Nazca is the capital of the Nazca Province located in the Ica District of the Ica region of Peru.
The Nazca Lines are a group of very large geoglyphs made in the soil of the Nazca Desert in southern Peru. They were created between 500 BC and 500 AD by people making depressions or shallow incisions in the desert floor, removing pebbles, and leaving differently colored dirt exposed.
For decades anthropologists, ethnologists, and archaeologists have studied the ancient Nazca culture to try to determine the purpose of the lines. In general, one common hypothesis is that the Nazca people created them to be seen by the deities in the sky.
The Nazca Lines were designated in 1994 as a UNESCO World Heritage Site.
Most lines run straight across the landscape, but there are also figurative designs of animals and plants. The individual figurative geoglyph designs measure between 0.4 and 1.1 km (.2 and .7 mi) across.
The combined length of all the lines is over 1,300 km (800 mi), and the group cover an area of about 50 km2 (19 sq mi).
The lines are typically 4 to 6 inches deep. They were made by removing the top layer of reddish-brown iron oxide-coated pebbles to reveal a yellow-grey subsoil.
The width of the lines varies considerably, but over half are slightly over just over 1 foot wide. In some places they may be only 1 ft wide, and in others they could reach up to 6 feet wide.
Some of the Nazca lines form shapes that are best seen from the air, though they are also visible from the surrounding foothills. The shapes are usually made from one continuous line.
The figures vary in complexity. Hundreds are simple lines and geometric shapes; more than 70 are zoomorphic designs, including a hummingbird, spider, fish, condor, heron, monkey, lizard, dog, cat, and a giant human.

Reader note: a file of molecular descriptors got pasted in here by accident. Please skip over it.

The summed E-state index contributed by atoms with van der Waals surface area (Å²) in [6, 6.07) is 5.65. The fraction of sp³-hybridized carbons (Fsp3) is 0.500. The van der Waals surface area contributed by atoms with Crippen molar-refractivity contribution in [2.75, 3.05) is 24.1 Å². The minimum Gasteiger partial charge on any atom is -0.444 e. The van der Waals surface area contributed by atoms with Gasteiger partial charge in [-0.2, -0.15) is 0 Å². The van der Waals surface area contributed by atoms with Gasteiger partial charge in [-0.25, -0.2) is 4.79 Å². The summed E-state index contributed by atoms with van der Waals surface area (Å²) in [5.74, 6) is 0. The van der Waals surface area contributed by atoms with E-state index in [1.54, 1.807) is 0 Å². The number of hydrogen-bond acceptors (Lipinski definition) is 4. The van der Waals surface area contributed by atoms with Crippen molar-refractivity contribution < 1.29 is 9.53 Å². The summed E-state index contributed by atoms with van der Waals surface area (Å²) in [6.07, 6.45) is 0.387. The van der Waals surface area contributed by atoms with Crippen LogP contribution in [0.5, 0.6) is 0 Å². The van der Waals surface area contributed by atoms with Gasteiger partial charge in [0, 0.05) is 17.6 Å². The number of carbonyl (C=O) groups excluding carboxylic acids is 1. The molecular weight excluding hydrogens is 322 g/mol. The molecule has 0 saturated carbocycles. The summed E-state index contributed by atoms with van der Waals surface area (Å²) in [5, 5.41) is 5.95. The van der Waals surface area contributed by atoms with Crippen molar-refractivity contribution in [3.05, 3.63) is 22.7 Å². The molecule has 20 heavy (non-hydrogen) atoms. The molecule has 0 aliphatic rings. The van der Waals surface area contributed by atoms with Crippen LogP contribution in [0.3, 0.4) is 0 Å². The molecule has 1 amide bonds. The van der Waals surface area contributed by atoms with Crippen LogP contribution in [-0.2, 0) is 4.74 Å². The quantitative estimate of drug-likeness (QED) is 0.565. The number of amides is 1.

Other shapes include trees and flowers. Furthermore interesting to note, the largest lines are about 370 m long.
Because of its isolation and the dry, windless, stable climate of the plateau, the lines have mostly been preserved naturally for ages.
How To Get Here
The high, arid plateau stretches more than 80 km (50 mi) between the towns of Nazca and Palpa on the Pampas de Jumana, approximately 400 km (250 mi) south of Lima.
The main PE-1S Panamericana Sur runs parallel to it. The main concentration of designs is in a 6 mi by 2 mi rectangle, south of San Miguel de la Pascana hamlet. This is the region where most of the notable geoglyphs are visible.
A Nazca Female Figure (made of sperm whale tooth, shell and hair)
Although some local geoglyphs resemble Paracas glyphs, scholars believe the Nazca Lines were created by the Nazca culture.
Nazca society developed and flourished over 1500 years. Their history can be divided into four phases: the Proto Nazca (100 BC – 1 AD), the Early Nazca (1–450 AD), Middle Nazca (450–550 AD), and Late Nazca (550–750 AD).
Strongly influenced by the preceding Paracas culture, which was known for extremely complex textiles, the Nazca produced an array of crafts and technologies such as ceramics, textiles, and geoglyphs.
They are known for two extensive construction projects that would have required the coordination of large groups of laborers:
- Nazca Lines, immense designs in the desert whose purpose is unknown, and
- Puquios, underground aqueducts for providing water for irrigation and domestic purposes in the arid environment.
Note: Several dozen Puquios are still function today. Think about that! Talk about ancient engineering!
The Paracas culture is considered by some historians to be the possible precursor that influenced the development of the Nazca Lines. In 2018, drones used by archaeologists revealed 25 geoglyphs in the Palpa province that are being assigned to the Paracas culture.
Many predate the associated Nazca lines by a thousand years.
Some demonstrate a significant difference in the subjects and locations, such as some being on hillsides.
Paracas Candelabra, Peru
Further north from the Nazca, Palpas region and along the Peruvian coast are other glyphs from the Chincha culture that have also been discovered.
The Fall of Nazca Civilization
From 500 AD, the civilization started to decline and by 750 AD the civilization had fallen completely. This is thought to have occurred when an El Niño triggered widespread and destructive flooding.
Evidence also suggests that the Nazca people may have exacerbated the effects of these floods by gradually cutting down Prosopis pallida trees to make room for maize and cotton agriculture.
These trees play an extremely important role as the ecological keystone of this landscape: in particular preventing river and wind erosion.
Gradual removal of trees would have exposed the landscape to the effects of climate perturbations such as El Niño, leading to erosion and leaving irrigation systems high and dry.
Times have changed